This, from our AC Anarchy forum….:
In a recent post on AC Anarchy, Peter Houston says, "Coutts hasn’t given America a reason to care about the team that pretends to be from America." (my italics)
The contradiction of the name given the team by its sponsor with the nationalities of the crewmembers is enough to give viewers who know little of sailboat racing and all everyone knows of his and her homeland a reason to say something’s not right here. A commentator telling a viewer how the boats compete or what happens when USA Bundock, having misfurled their gennaker in the prior turn, rounding the top mark they lose a two-boat length lead on Team Korea says nothing to ease the viewer’s misgiving. So knowing how better to watch the racing will not lead a viewer to accept a truth ACEA needs to convey while the viewer puzzles over accents he does not hear in the speech of fellow Americans: America wins when Oracle Team USA wins. The pretense created by identifying nation with the qualifying club lays bare for all to see when Booth and Jobson tell us one or none of our team is American. This confirms for the viewer he hears the accents right; it does nothing to help the viewer unravel the puzzle the commentators have affirmed is there.
Coming to appreciate what we see on the screen and so on the water will never bridge the divide between representation and reality Spithill and others recreate each time they reply to a question. Sailors are indifferent to a puzzle yacht clubs perpetuate when a member hires the best sailors available for a competition the Deed presents as being among nations. They countenance the usual practice: from the day of the first America’s Cup, a member of an eligible yacht club has purchased skills on the world market, as he can afford them. The way things are in professional sailing satisfies a knowledgeable viewer his team is the best it can be. Other viewers not so knowledgeable do not share the sailors’ perspective: the team flying the stars and stripes should be the best our nation fields. Since the first America’s Cup competition the ear of the sailing community has been dull to a ring those outside their circle hear is hollow.
Now the Defender and Challenger tell us they intend the race format, the choice of design and much more to attract a new and larger audience to watch their nations’ teams compete. Steeped in other national and international competitions, viewers new to the America’s Cup do not know to think American yacht club or Team Korea while they watch sailors from anywhere race their flagged boat. Sailors from anywhere cannot resolve a competition among nations. Yet the step that would color the competition so as to make it conform with the flags of the boats, removing the incongruity and so making it easy for any viewer to jump to his feet and yell, "We’re winning!," will have to wait on a competition that goes on beyond the reach of any camera. Those who hold a race result dear must be led to recognize that more of what we cherish can be shared but only by risking their confidence in the outcome. A race among nations takes in a commentator shouting, "The America’s Cup is America’s again!" and he being right. If this idea is to win over an ability to prevail at any cost, and a willingness to pay that cost, the nation we honor must have its moment onstage. I intend this post to be the moment.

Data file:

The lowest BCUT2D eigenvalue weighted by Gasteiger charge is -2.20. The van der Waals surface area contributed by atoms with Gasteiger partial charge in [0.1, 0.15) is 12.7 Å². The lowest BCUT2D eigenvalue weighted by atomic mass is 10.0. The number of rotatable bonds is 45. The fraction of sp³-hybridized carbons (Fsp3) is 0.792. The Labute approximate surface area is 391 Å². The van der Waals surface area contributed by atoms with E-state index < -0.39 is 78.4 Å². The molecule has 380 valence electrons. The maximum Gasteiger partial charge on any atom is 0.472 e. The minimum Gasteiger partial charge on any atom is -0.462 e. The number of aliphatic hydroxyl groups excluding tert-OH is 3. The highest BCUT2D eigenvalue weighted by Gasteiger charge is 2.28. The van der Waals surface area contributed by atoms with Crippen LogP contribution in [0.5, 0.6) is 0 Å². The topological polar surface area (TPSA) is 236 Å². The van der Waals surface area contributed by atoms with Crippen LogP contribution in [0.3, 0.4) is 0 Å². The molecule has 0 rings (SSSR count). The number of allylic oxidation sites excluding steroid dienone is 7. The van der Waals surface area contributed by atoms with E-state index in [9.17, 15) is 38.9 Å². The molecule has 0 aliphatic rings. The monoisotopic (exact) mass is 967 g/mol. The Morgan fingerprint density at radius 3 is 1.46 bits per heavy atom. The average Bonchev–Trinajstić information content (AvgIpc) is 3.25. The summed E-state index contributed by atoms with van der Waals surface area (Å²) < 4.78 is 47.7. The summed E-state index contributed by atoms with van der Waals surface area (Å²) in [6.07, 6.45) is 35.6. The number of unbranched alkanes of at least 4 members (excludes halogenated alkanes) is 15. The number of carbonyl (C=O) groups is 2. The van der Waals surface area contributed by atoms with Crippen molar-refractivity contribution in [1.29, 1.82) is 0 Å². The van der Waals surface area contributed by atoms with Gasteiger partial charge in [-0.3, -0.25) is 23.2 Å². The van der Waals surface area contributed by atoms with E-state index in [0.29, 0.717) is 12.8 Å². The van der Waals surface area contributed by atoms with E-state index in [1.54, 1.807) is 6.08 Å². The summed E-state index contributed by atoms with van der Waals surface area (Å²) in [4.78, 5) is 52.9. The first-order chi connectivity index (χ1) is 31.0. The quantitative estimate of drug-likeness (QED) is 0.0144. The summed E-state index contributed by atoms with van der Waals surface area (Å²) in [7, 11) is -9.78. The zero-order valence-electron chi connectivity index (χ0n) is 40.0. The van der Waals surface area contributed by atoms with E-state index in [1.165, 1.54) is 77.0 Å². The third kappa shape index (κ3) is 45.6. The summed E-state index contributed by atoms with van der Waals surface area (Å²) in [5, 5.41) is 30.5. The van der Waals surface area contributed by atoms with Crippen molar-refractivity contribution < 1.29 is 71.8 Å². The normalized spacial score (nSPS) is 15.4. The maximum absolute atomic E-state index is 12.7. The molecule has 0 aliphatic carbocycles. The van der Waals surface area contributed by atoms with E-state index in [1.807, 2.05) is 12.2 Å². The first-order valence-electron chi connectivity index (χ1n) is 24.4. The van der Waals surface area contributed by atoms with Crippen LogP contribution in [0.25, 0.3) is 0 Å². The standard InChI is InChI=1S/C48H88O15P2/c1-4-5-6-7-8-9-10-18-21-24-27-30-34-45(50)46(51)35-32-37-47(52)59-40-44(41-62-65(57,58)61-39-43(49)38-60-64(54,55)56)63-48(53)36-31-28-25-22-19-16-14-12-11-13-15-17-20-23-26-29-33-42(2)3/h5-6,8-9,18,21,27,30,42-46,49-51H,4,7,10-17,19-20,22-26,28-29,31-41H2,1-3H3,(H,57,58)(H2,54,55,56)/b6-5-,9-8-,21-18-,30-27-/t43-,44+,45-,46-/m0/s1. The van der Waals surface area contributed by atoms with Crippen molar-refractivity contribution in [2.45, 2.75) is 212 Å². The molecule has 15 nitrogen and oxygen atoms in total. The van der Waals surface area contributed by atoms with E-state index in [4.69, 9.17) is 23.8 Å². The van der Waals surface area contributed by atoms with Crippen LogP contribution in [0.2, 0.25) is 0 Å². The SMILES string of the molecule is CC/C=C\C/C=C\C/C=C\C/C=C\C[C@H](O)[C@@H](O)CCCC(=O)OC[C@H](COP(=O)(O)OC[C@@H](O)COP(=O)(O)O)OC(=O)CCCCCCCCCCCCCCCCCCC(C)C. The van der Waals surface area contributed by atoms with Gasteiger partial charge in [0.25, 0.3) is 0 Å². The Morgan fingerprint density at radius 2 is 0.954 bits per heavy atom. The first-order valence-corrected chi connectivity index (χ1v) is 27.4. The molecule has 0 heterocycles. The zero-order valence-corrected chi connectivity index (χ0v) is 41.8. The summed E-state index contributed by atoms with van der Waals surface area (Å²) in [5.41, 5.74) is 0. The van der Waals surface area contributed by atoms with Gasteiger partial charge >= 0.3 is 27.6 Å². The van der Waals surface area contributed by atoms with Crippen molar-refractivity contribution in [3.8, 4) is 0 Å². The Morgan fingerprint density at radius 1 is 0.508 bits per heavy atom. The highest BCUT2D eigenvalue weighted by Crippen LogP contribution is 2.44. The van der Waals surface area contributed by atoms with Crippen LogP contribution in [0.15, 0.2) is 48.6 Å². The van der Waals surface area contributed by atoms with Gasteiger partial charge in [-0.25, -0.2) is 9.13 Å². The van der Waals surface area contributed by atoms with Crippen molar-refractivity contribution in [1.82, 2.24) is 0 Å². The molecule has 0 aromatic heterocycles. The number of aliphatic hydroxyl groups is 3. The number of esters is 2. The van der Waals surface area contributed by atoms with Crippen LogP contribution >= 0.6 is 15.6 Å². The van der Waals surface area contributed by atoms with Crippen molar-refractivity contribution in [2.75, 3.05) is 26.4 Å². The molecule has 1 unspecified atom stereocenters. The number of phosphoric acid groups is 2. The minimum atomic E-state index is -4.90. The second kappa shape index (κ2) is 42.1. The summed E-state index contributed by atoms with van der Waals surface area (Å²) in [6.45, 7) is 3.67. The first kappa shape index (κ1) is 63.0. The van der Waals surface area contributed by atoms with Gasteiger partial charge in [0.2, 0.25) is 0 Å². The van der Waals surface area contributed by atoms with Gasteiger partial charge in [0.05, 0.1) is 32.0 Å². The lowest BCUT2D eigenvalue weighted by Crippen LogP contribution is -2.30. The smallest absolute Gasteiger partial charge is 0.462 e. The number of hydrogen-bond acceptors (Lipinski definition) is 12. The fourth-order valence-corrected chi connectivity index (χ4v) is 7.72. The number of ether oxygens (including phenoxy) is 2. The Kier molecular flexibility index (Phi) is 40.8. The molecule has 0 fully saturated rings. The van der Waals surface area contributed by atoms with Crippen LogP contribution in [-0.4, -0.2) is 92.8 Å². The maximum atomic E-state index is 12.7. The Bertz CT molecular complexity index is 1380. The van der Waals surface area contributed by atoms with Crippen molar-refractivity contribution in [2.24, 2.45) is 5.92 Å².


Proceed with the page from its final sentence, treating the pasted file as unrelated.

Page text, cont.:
Peter Houston points us to a shortcoming in Coutts’ leadership. I believe Peter has given light to a perpetual blindness that is common to sailors of many nationalities. What we have today is pantomime as the Defender and Challenger act on the thinking of many in the sailing community. The box the sailing community struggles against is more real than the Defender and Challenger can make disappear by authoring a Protocol to mandate a method of measuring LWL, a maximum crew weight and national identity. As Peter Houston tells us, our accepting the authors’ specification for national identity draws us into the author’s pretense. Houston sees the pretense for what it is because he is not so drawn. Unlike most in the sailing community, when he reads what the authors give him on nation along with the requirements for measurement and crew weight, Houston refuses to put what the authors say a competition among nations is in place of a nation that provokes Houston to demand better of the Defender and the Challenger. History shows Houston’s voice to be unique among sailors. He cares that they get the nation part right, as do I. Measurement and weight do not work this way on anyone.
Unlike a measurement method and a maximum crew weight, the final item in my list—nationality—does not read as a third subject the Defender and Challenger are obliged to specify if we are to know how to proceed in the pending competition. We know the stirring of nation, for good or ill. The authors of the Protocol and the sailing community get the stirring wrong. Sailors, and the Defender and the Challenger are sailors first, must be shown wrong by a means other than citing Schuyler’s work. I intend my example of the viewer brought to his feet by pride in his nation winning to be such a showing. Try drawing on the pride in him, working from a burgee, a national symbol painted large on the wing and a crew roster. Whatever you bring out in the viewer, it will not endure Spithill’s reply to "How did it go out there today?" and,as we know, pride in nation endures challenges greater than a discordant accent. It isn’t pride you’ve perpetuated in the viewer; it’s your confusion, again. With no change in sailors’ effort to join more people with our national entry in the oldest trophy competition in sport, we will distinguish AC34 and those to follow solely by their positions in a chronology of America’s Cup competitions. Historical orderliness, measurement and weight neither take hold nor do they stir. Jump in.